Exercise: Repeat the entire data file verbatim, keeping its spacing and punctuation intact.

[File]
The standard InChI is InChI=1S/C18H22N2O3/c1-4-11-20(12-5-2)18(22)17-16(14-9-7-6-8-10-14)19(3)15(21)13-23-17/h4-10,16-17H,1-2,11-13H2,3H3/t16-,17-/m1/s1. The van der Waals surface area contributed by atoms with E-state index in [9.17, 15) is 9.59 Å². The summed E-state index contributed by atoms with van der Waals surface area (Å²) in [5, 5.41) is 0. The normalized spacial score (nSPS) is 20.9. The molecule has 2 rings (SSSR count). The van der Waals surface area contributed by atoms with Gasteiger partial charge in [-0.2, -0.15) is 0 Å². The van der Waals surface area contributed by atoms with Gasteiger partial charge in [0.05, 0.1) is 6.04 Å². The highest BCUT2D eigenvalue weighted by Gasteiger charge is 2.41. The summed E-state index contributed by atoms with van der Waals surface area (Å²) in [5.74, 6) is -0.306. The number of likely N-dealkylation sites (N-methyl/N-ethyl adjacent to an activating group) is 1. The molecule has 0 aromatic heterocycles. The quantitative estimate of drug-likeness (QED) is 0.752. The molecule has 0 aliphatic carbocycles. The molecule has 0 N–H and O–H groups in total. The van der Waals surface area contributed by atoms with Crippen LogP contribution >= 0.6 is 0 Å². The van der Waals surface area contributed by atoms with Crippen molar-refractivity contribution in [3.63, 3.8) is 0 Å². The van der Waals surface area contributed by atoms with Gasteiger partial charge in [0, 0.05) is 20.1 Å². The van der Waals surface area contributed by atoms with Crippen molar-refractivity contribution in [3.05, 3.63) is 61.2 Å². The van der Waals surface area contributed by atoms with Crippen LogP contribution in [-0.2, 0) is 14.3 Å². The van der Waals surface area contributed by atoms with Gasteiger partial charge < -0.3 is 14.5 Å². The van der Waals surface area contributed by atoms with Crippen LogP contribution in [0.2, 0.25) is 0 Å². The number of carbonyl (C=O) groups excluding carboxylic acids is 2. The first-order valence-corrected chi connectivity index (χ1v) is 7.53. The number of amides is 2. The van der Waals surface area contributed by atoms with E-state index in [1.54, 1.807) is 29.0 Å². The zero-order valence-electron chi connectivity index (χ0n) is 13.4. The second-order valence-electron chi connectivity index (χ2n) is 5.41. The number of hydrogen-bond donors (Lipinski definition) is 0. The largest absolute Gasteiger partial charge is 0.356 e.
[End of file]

The standard InChI is InChI=1S/C18H22N2O3/c1-4-11-20(12-5-2)18(22)17-16(14-9-7-6-8-10-14)19(3)15(21)13-23-17/h4-10,16-17H,1-2,11-13H2,3H3/t16-,17-/m1/s1. The van der Waals surface area contributed by atoms with E-state index in [9.17, 15) is 9.59 Å². The summed E-state index contributed by atoms with van der Waals surface area (Å²) in [5, 5.41) is 0. The normalized spacial score (nSPS) is 20.9. The molecule has 2 rings (SSSR count). The van der Waals surface area contributed by atoms with Gasteiger partial charge in [-0.2, -0.15) is 0 Å². The van der Waals surface area contributed by atoms with Gasteiger partial charge in [0.05, 0.1) is 6.04 Å². The highest BCUT2D eigenvalue weighted by Gasteiger charge is 2.41. The summed E-state index contributed by atoms with van der Waals surface area (Å²) in [5.74, 6) is -0.306. The number of likely N-dealkylation sites (N-methyl/N-ethyl adjacent to an activating group) is 1. The molecule has 0 aromatic heterocycles. The quantitative estimate of drug-likeness (QED) is 0.752. The molecule has 0 aliphatic carbocycles. The molecule has 0 N–H and O–H groups in total. The van der Waals surface area contributed by atoms with Crippen LogP contribution >= 0.6 is 0 Å². The van der Waals surface area contributed by atoms with Crippen molar-refractivity contribution in [3.63, 3.8) is 0 Å². The van der Waals surface area contributed by atoms with Gasteiger partial charge in [0, 0.05) is 20.1 Å². The van der Waals surface area contributed by atoms with Crippen molar-refractivity contribution in [3.05, 3.63) is 61.2 Å². The van der Waals surface area contributed by atoms with Crippen LogP contribution in [-0.2, 0) is 14.3 Å². The van der Waals surface area contributed by atoms with Gasteiger partial charge < -0.3 is 14.5 Å². The van der Waals surface area contributed by atoms with Crippen LogP contribution in [0.2, 0.25) is 0 Å². The number of carbonyl (C=O) groups excluding carboxylic acids is 2. The first-order valence-corrected chi connectivity index (χ1v) is 7.53. The number of amides is 2. The van der Waals surface area contributed by atoms with E-state index in [1.54, 1.807) is 29.0 Å². The zero-order valence-electron chi connectivity index (χ0n) is 13.4. The second-order valence-electron chi connectivity index (χ2n) is 5.41. The number of hydrogen-bond donors (Lipinski definition) is 0. The largest absolute Gasteiger partial charge is 0.356 e.